Ongoing Giveaways!

Becoming Lady Lockwood by Jennifer Moore - Win $50 Amazon/Paypal cash, ends August 8
Tempted by His Touch historical anthology - Win an iPad Mini with surprise bonus books, ends in October
Mastering the Marquess by Lavinia Kent - A $25 egiftcard to Your ebook retailer of choice and a Loveswept mug.
I Adored a Lord by Katharine Ashe - Win 3 digital copies of I Married the Duke, ends August 26
Love and Let Spy by Shana Galen - Win a paperback copy of the book, ends August 12

Saturday, August 9, 2014

Saturday Discussion: Comfort Reads


The past few weeks have seen a lot of things going on: family member went from sick to really sick to a day in the emergency room to a few days in the hospital to recovering at home and now back to business as usual. Which means lots of stuff to do, disrupted routines, lots of waiting, lots of nerves and not as much sleep as anybody would like. Though the crisis is now past, there's still dust to settle, but thankfully reading is always good medicine, and in the tough times, we still find time to read. It's not selfish, it's not frivolous, and I would argue it's downright necessary for rest and respite.

For a few minutes, hours, even days, we can step through a magic portal into a different world, live other lives, and come back feeling refreshed, restored and ready to tackle the next battle that life has thrown in our general direction. I don't use the term "escape" for such reading, because we do have to return to the issues at  hand when our reading breaks are over, but it is respite, a way to plug into hope and assurance and let our brains relax as the story takes us into another time and place.

Comfort reading is different from regular reading for some, if not most readers. When our minds and bodies are worn out from dealing with the increased stress, finding a new book to read may not always be the most pressing thing on our schedule. Rereads of favorite books or authors often fit the bill. Two of my surefire comfort reads are pictured below: Skye O'Malley, by Bertrice Small and Lovesong, by Valerie Sherwood.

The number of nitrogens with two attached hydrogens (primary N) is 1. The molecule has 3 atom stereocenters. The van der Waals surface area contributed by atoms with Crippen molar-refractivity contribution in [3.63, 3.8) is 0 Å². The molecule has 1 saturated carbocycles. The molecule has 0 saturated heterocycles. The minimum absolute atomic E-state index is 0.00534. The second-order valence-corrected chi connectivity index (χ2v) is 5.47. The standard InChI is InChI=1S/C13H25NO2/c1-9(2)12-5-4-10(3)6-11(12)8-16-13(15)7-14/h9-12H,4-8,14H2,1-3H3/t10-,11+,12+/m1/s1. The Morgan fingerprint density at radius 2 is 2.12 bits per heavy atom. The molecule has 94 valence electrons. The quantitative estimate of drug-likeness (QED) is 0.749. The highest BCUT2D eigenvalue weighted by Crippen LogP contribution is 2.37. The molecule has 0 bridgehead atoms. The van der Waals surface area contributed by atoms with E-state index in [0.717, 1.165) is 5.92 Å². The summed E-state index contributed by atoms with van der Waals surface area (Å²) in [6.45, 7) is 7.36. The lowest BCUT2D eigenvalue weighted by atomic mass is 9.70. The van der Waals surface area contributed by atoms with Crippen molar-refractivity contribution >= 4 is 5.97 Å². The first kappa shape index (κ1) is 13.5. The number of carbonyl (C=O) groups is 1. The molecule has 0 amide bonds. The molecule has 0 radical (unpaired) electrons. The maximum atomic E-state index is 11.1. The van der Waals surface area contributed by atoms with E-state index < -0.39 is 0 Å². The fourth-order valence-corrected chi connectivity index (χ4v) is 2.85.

Historicals are my go-to comfort read, books I read and loved many years ago. Not a lot of surprises, but there's a certain reassurance in knowing I'm travelling a road I've travelled many times before and will be sure to revisit again. Big, thick, sweeping romantic adventures in times past are exactly what I need when life gets to be too much.

For others, humor is what counts most, or a trip to an idyllic small town tucked far away from life's troubles. Still others want to visit a universe where the supernatural is the most natural thing in the world, or jump into the ongoing saga of long-running characters who are always going to be okay, despite insurmountable odds. I've even found comfort reading in the dystopian world of The Walking Dead graphic novels, because whatever is going wrong in my life can't possibly be as bad as a world where the undead walk the earth and consider me lunch.

So, dear readers, our question today is, what is a comfort read for you? Is it genre, author, a particular book?  Maybe it's a type of book, whether it's new to you or not. Can a book you've never read before be a comfort read, if it's of the right author, genre or setting? Settle into our virtual couch and sip your beverage of choice and share your favorite comfort reads, because we can all use a break.


23 comments:

  1. Oh, I'd forgotten Valerie Sherwood! I think I was reading her before I started paying a lot of attention to author names. Look at all that HAIR! I'm also a fan of the old-skool big thick sweeping sagas.

    ps, love your blog header-- so pretty!

    ReplyDelete
  2. I agree with you - reading is always important enough to make time for. It calms my mind from whirling all around ... I guess by giving it one thing (the story) to focus on. Comfort reads for me - a good romance

    ReplyDelete
  3. I think having a comfort read is a chance to recharge when you have a lot going on. Knowing what will happen allows you to relax and ride with the story, all the while preparing yourself for the next round of real-life activities. And sometimes that's a fantastic tool to have!

    ReplyDelete
  4. My comfort read is Marrying the Marine (Carla Kelly or just about anything she writes) or Devil's Bride (Stephanie Laurens) or Slightly Dangerous (Mary Balogh).